The New Ulm plant has 15 packaging lines, producing sizes from one-pound blocks to restaurant-style chips. Any of the vats that receive newly made or reworked butter can feed any of the packaging machines, through pipes over each machine that can be swung downward and attached as needed.
Some of the packaging machines have a small vat that receives butter and works it into a roll. A metal plate rests on the roll, attached to a sensor that is connected to the pump from the vat immediately upstream. When the plate sinks too far down, indicating the roll is becoming smaller, the sensor signals the pump to add more butter to the reservoir.
Sticking to it
Wrapped quarter-pound sticks are packaged in a Benkil-Gasti filler. The heart of the machine is a rotating table with mold cavities. The filler deposits pieces of wrapping parchment in the bottoms of the molds, which then rotate under the fill heads that deposit the product. The top of the wrap is folded over, and the sticks come off the table and onto a perpendicular carousel that sets up the cartons and seals them with hot-melt glue. The quarter machine does 90,000 pounds per day. This line can automatically case product into regular slotted containers; specialty shipping cases, such as display cases for club stores, are filled semi-automatically.
Continental (foil-wrapped) chips are filled on a similar machine. Foil is inserted into molds in a rotating table, which then pass under a depositer. The chips are wrapped and stacked automatically into cartons, which are then hand-cased. Five packaging machines, fed by one master line that deposits product into the machines' holding cylinders, make continental chips in 47-cut (i.e., 47 to a pound) and 59-cut sizes.
A machine from Sanford Redmond, Bronx, N.Y., packages reddies. A cylinder draws product from the vat line and feeds it onto a thin wheel with indentations corresponding to the size of the butter pats. The backing paper is on a web that gets cut into squares and fed perpendicularly onto a belt. Clips hold the paper squares in place as the wheel deposits the butter chips onto them. A second web, of facing paper, gets cut and deposited onto the chips. The machine does 15,000 pounds a day, at 90 reddies to the pound.
Restaurant-style whipped butter cups are processed in a beater from Goodway Industries, Bohemia, N.Y. The butter flows into the machine and is beaten by paddles while compressed air is injected, bringing the product to 50 percent air. The packaging is done on a machine from Hassia USA, Morganville, N.J. A web of styrene passes over a thermoformer that makes indentations six across. A cutter crimps the corners for easy consumer opening, and then the pockets pass under fillers. Laminated foil is heat-sealed to the top of the strip, which is then cut into individual cups. These are dumped into a shipping case on a carousel; after a given number of cycles, the table rotates a quarter-turn to present an empty case. Workers then weigh and seal the cases by hand.
Butter is a delicate product that is liable to occasional damage during the intricate packaging process. Such damaged product must be removed from its packaging to be sold for scrap. (AMPI sells all its scrap for use as butter oil.) Quarter-pound and larger blocks can be separated by hand, but the restaurant-style chips must be run through a fish deboner from Baader North America Corp., Fort Myers, Fla., that squeezes the butter out of the small packages.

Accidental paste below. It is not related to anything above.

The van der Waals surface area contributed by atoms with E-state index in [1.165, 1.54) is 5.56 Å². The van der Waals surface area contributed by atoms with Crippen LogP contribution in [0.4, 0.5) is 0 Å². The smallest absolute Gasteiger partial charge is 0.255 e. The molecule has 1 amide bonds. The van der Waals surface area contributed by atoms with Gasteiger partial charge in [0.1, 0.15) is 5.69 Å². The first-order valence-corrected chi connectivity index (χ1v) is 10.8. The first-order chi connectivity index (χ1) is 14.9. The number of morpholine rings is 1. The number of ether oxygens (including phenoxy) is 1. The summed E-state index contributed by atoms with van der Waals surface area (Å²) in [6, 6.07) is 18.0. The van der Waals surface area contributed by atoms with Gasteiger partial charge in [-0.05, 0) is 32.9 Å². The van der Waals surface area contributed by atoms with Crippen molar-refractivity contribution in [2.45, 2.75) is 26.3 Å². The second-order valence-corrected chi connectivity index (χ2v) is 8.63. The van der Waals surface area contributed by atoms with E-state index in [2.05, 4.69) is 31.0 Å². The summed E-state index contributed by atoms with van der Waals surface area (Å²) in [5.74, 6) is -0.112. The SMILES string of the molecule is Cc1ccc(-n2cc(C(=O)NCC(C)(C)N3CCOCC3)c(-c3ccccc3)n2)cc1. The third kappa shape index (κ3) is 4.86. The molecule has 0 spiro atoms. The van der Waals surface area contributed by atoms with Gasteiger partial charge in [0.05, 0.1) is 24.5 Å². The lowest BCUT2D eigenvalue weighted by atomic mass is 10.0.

Finished product is stored for shipment to customer distribution centers, which takes place in a maximum of 10 days. A recent 20,000-square-foot expansion increased the capacity of both cold and dry storage; the cold-storage walls are built for easy moving when more cooler space becomes necessary.
AMPI undertakes in-house maintenance of all its machinery, with most repair and rebuilding done by staff workers. "I think it's a matter of having a lot more knowledge of how to rebuild and what to rebuild with," says division manager Richard Wuttke.
Quality control takes various forms. In the grading room, a small area near the cooler, a trained grader gives sense tests to random samples of incoming block butter. Incoming butter also gets tested for microbiological standards (including E. coli, yeast/mold and standard plate count) and quality parameters (including fat, pH, moisture, salt and curd). Butter produced on-site undergoes tests out of the churn for moisture, salt, pH and other parameters.
Associated Milk Producers at-a-glance
93,000 square feet, 145 production employees (160 total). Three shift/day, seven days/week. 100 million pounds of product processed per year.
Churns can feed into any of 15 packaging systems by changeout of pipes.
Receiving vats/cylinders for packaging areas tied to upstream churn pumps through sensors.
All machinery repaired and rebuilt by company maintenance workers. Most parts stored and/or fabricated on site.
Incoming block butter undergoes organoleptic, quality and microbiological tests. Both freshly churned and packaged butter undergo quality and microbiological tests. USDA resident grader oversees lab work on all shielded product.
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|Title Annotation:||Associated Milk Producers Inc. of New Ulm, MN; Plants of Tomorrow|
|Date:||Jul 1, 1999|